Background: The mechanisms underlying progressive renal fibrosis are unknown, but the common association of fibrosis and microvascular loss suggests that hypoxia per se may be a fibrogenic stimulus.
Methods: To determine whether human renal fibroblasts (HRFs), the primary matrix-producing cells in the tubulointerstitium, possess oxygen-sensitive responses relevant to fibrogenesis, cells were exposed to 1% O2 in vitro.
Results: Hypoxia simultaneously stimulated extracellular matrix synthesis and suppressed turnover with increased production of collagen alpha1(I) (Coll-I), decreased expression of collagenase, and increased tissue inhibitor of metalloproteinase (TIMP)-1. These effects are time dependent, require new RNA and protein synthesis, and are specific to hypoxia. The changes in Coll-I and TIMP-1 gene expression involve a heme-protein O2 sensor and protein kinase- and tyrosine kinase-mediated signaling. Although hypoxia induced transforming growth factor-beta1 (TGF-beta1), neutralizing anti-TGF-beta1-antibody did not block hypoxia-induced Coll-I and TIMP-1 mRNA expression. Furthermore, hypoxic-cell conditioned-medium had no effect on the expression of these mRNAs in naive fibroblasts, suggesting direct effects on gene transcription. Transient transfections identified a hypoxia response element (HRE) in the TIMP-1 promoter and demonstrated HIF-1-dependent promoter activation by decreased ambient pO2.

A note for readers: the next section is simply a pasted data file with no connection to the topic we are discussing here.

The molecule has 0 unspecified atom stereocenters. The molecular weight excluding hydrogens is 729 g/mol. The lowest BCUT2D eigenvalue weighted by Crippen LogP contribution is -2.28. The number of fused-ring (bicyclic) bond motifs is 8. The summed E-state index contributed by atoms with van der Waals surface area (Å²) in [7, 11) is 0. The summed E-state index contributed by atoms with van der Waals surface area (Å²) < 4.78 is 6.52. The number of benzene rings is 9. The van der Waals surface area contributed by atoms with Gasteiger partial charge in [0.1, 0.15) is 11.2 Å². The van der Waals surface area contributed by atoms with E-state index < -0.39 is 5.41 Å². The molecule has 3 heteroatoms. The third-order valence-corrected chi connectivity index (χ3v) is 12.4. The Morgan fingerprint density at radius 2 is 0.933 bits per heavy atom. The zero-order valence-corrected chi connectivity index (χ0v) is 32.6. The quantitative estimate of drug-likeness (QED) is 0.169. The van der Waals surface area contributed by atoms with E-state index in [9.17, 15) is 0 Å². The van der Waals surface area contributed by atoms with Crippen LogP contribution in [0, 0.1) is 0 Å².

Conclusions: These data suggest that hypoxia co-ordinately up-regulates matrix production and decreases turnover in renal fibroblasts. The results support a role for hypoxia in the pathogenesis of fibrosis and provide evidence for novel, direct hypoxic effects on the expression of genes involved in fibrogenesis.